But follow these steps the next time a relative or friend plunks a tiny bundle of joy into your lap, and you may earn the nickname “The Baby Whisperer.”
Prepare for the Big Moment
First thing’s first: Wash your hands.
Newborns haven’t built up an immune system, so they’re defenseless to many illnesses. A simple bug that gives you the sniffles can cause them to get seriously sick, says David Hill, M.D., author of Dad to Dad: Parenting Like a Pro. (Follow these other 5 Health Measures You Need to Take before Meeting a Baby, too.)
Next, remove any objects from your upper body that could scratch the baby, like your watch.
Newborns can—and probably will—spit up without warning. Ask the parent if you can borrow a burp cloth—a small towel that newborn moms and dads carry with them at all times—to place between you and the baby. Drape it over your arm and shoulder.
Use the Right Technique
“Newborns are head-heavy and don’t have much neck strength yet, so use the crook of your elbow to support their head,” says Laura Jana, M.D., an Omaha-based pediatrician and author of Heading Home with Your Newborn.
With that same arm, use your forearm and hand to hold his back, butt, and legs.
Then, pull him close to your chest with your other arm. Babies like to feel as if they’re being swaddled.
“The way to not fumble a newborn is hold it tight against your body like a football,” Dr. Hill says.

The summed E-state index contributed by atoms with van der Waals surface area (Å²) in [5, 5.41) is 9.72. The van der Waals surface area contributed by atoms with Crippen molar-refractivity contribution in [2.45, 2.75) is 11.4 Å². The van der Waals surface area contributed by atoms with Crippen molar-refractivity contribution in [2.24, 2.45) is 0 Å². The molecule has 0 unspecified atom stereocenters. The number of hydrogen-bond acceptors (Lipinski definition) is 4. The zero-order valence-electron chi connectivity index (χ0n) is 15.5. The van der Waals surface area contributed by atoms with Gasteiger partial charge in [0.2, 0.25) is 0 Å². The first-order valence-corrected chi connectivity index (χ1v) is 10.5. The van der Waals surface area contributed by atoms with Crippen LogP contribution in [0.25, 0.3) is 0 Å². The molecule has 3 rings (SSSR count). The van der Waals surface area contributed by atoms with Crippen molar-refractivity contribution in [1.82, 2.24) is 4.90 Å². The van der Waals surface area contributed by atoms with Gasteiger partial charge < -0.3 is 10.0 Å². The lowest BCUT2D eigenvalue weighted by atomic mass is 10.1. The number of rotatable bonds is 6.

You want to hold the baby securely while keeping your body loose. If you’re too rigid, he won’t be able to relax and will start to squirm.
Don’t feel comfortable taking the baby from his parent while standing? Sit down on a couch or arm chair and make the transfer there instead.
Quiet a Fussy Baby
Your instinct may be to pass the child back to a parent like a hot potato when he starts to cry or whine. But some simple actions on your part can turn his screams into coos.
“Babies can sense your stress, so even though you may be feeling nervous, talk to the baby in a calm voice,” Dr. Jana says. It’ll make him feel safe and secure.
Related: Slash Stress in 60 Seconds
Making a soft “shushing” sound can help, too. This white noise mimics the sound of the womb, the baby’s home for the past 9 months.
Next, get up and move—motion is very soothing for babies.
“Keep the baby close to your body and stroll around,” she adds.
Just avoid bouncing, since it can be jarring for very young babies. You can sway or rock slightly side to side while continuing to talk or shush the baby.
And if the baby still won’t stop crying after 5 to 7 minutes? He may be hungry or tired, or need a diaper change. Go ahead and hand him back to mom or dad at that point.